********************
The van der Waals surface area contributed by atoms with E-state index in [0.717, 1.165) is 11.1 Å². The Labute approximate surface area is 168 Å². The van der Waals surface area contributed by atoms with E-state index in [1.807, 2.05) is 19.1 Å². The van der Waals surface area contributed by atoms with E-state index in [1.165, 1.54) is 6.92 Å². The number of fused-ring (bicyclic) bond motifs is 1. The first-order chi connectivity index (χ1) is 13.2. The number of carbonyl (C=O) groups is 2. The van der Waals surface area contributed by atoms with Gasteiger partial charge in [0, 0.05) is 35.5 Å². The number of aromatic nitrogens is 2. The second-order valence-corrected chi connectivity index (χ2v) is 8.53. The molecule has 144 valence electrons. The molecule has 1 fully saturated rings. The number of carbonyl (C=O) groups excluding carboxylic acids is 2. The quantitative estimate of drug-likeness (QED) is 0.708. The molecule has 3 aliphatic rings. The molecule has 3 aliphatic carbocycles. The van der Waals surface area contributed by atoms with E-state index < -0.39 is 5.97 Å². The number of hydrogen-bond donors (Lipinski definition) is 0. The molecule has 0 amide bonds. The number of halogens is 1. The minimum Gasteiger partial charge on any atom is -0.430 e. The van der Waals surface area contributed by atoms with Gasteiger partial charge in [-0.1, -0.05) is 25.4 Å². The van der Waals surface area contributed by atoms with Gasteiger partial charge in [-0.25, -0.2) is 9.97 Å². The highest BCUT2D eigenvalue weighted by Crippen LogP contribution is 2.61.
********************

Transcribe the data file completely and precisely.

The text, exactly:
The van der Waals surface area contributed by atoms with E-state index in [0.717, 1.165) is 11.1 Å². The Labute approximate surface area is 168 Å². The van der Waals surface area contributed by atoms with E-state index in [1.807, 2.05) is 19.1 Å². The van der Waals surface area contributed by atoms with E-state index in [1.165, 1.54) is 6.92 Å². The number of fused-ring (bicyclic) bond motifs is 1. The first-order chi connectivity index (χ1) is 13.2. The number of carbonyl (C=O) groups is 2. The van der Waals surface area contributed by atoms with Gasteiger partial charge in [0, 0.05) is 35.5 Å². The number of aromatic nitrogens is 2. The second-order valence-corrected chi connectivity index (χ2v) is 8.53. The molecule has 144 valence electrons. The molecule has 1 fully saturated rings. The number of carbonyl (C=O) groups excluding carboxylic acids is 2. The quantitative estimate of drug-likeness (QED) is 0.708. The molecule has 3 aliphatic rings. The molecule has 3 aliphatic carbocycles. The van der Waals surface area contributed by atoms with E-state index < -0.39 is 5.97 Å². The number of hydrogen-bond donors (Lipinski definition) is 0. The molecule has 0 amide bonds. The number of halogens is 1. The minimum Gasteiger partial charge on any atom is -0.430 e. The van der Waals surface area contributed by atoms with Gasteiger partial charge in [-0.1, -0.05) is 25.4 Å². The van der Waals surface area contributed by atoms with Gasteiger partial charge in [-0.25, -0.2) is 9.97 Å². The highest BCUT2D eigenvalue weighted by Crippen LogP contribution is 2.61.